Organisational change is unavoidable, but what enables people to support change, and what leads them to resist it? How do leaders and managers keep employees engaged during a change process? A principle from Gestalt psychology is crucial: don’t pathologize employee resistance.

It’s all too easy to see resistance as the dragon that needs to be slayed. However, as Freud knew well, it’s just what people do when they’re unsure or anxious. It needs to be worked with, not against. It’s a safety mechanism, not an impediment, a force that acts against movement if that movement is perceived as threatening in some way.

This has big implications for leaders who see themselves as change agents. Most actions evoke an opposite reaction: push people into change and they’ll push back. In 1970, Gestalt psychologist Arnold Beissner argued that change was paradoxical: encouraging people to become what they are is what works, not coercing them to become what they aren’t. That means being curious about their instinctive resistance and acknowledging that it holds meaning for them.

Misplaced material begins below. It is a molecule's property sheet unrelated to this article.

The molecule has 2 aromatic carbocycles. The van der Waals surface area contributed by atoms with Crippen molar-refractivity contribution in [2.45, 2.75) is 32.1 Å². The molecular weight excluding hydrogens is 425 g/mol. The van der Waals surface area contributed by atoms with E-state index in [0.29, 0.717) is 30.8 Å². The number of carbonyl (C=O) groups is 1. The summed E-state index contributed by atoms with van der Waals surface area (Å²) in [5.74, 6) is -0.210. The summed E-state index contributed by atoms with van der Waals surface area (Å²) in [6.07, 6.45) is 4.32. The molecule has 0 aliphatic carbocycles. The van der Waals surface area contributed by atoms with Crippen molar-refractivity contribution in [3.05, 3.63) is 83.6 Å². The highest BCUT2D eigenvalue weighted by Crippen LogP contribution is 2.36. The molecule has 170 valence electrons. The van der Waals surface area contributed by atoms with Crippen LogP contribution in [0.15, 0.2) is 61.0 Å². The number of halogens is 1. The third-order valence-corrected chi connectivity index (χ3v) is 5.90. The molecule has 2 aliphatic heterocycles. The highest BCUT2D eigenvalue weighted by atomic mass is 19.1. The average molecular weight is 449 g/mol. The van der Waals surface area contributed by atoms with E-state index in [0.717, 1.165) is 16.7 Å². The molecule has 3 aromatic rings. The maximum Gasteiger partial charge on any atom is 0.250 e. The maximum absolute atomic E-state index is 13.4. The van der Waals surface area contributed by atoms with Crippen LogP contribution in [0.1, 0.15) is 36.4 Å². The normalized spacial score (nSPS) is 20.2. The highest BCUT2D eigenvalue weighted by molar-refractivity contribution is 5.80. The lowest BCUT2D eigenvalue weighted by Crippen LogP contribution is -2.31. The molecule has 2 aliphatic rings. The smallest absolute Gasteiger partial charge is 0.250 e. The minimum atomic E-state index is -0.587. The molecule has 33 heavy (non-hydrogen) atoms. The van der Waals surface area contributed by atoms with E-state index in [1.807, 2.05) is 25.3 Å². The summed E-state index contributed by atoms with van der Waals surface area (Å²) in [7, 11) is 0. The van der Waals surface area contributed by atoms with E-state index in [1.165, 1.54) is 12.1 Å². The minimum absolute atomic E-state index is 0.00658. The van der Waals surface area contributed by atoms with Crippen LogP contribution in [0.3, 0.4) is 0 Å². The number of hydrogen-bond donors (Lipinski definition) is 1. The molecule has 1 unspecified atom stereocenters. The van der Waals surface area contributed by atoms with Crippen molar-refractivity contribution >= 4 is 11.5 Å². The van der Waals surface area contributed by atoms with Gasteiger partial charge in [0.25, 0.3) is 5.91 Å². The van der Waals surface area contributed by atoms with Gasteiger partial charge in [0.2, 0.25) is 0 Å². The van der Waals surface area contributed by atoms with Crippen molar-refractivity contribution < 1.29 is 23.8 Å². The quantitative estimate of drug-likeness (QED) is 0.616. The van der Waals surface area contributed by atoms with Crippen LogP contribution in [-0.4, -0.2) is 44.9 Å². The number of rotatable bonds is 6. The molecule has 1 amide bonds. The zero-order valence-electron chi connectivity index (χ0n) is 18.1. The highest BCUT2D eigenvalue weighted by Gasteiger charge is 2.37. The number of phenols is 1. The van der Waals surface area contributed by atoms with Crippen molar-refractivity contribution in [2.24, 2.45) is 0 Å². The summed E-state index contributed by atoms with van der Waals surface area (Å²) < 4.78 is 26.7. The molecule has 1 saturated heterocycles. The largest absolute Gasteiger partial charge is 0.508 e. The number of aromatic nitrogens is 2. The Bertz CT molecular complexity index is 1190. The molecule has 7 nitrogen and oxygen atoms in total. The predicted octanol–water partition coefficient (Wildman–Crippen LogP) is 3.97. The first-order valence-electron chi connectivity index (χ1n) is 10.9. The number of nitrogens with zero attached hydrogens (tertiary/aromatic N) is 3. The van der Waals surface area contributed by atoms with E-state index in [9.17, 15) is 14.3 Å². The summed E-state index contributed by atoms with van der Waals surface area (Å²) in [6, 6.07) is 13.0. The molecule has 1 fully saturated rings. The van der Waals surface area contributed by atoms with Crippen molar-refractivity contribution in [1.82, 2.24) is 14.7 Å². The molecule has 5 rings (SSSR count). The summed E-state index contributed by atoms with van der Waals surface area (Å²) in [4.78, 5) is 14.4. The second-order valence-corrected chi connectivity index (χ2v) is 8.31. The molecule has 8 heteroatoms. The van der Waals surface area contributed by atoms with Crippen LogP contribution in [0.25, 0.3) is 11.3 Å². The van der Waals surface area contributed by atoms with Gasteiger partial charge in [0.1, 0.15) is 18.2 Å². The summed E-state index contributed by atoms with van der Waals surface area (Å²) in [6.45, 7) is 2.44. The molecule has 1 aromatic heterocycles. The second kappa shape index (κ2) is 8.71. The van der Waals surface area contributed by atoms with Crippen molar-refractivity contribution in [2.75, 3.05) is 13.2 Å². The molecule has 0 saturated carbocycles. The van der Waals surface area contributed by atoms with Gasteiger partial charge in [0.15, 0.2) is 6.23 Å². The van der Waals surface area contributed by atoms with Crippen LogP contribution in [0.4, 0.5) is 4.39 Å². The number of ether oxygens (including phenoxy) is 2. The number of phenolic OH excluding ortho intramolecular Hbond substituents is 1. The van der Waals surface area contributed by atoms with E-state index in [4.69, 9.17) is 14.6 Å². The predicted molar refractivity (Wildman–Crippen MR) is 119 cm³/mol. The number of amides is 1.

Encouraging people to become what they are involves encouraging them to realise their potential, and that potential is probably limitless. Becoming what you are inevitably involves change and growth.

For Gestalt psychologist and organisation development consultant Rick Maurer (a graduate of the Gestalt Institute of Cleveland), resistance is the first phase of support. In place of pressure to change, leaders who ensure that the change under consideration is widely understood are more likely to convert resistance into curiosity and interest. If they’re trusted by their employees, they’re more likely to keep them engaged.

A three-level process is involved: the first is cognitive (working to promote understanding), the second involves emotions (the evocation of interest and linking), and the third is interpersonal (trust).

If employees are saying, “I don’t get it, I don’t like it and I don’t like you,” then employee engagement is in jeopardy.

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